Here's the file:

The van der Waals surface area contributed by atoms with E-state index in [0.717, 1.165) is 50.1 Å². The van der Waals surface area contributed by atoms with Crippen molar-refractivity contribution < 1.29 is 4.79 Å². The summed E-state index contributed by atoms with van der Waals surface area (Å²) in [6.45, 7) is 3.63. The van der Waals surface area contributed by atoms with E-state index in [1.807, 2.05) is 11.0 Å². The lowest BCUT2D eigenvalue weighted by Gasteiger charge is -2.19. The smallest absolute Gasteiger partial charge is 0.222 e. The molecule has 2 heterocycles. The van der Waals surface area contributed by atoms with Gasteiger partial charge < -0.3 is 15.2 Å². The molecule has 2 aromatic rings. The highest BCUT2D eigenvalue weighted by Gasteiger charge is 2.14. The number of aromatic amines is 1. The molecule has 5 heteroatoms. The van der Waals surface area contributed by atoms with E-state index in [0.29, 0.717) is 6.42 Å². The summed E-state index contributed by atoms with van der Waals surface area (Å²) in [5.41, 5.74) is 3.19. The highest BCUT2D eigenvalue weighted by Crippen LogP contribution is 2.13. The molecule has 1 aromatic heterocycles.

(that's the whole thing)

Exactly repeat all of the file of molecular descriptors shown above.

The van der Waals surface area contributed by atoms with E-state index in [0.717, 1.165) is 50.1 Å². The van der Waals surface area contributed by atoms with Crippen molar-refractivity contribution < 1.29 is 4.79 Å². The summed E-state index contributed by atoms with van der Waals surface area (Å²) in [6.45, 7) is 3.63. The van der Waals surface area contributed by atoms with E-state index in [1.807, 2.05) is 11.0 Å². The lowest BCUT2D eigenvalue weighted by Gasteiger charge is -2.19. The smallest absolute Gasteiger partial charge is 0.222 e. The molecule has 2 heterocycles. The van der Waals surface area contributed by atoms with Gasteiger partial charge < -0.3 is 15.2 Å². The molecule has 2 aromatic rings. The highest BCUT2D eigenvalue weighted by Gasteiger charge is 2.14. The number of aromatic amines is 1. The molecule has 5 heteroatoms. The van der Waals surface area contributed by atoms with E-state index in [0.29, 0.717) is 6.42 Å². The summed E-state index contributed by atoms with van der Waals surface area (Å²) in [5.41, 5.74) is 3.19. The highest BCUT2D eigenvalue weighted by Crippen LogP contribution is 2.13. The molecule has 1 aromatic heterocycles.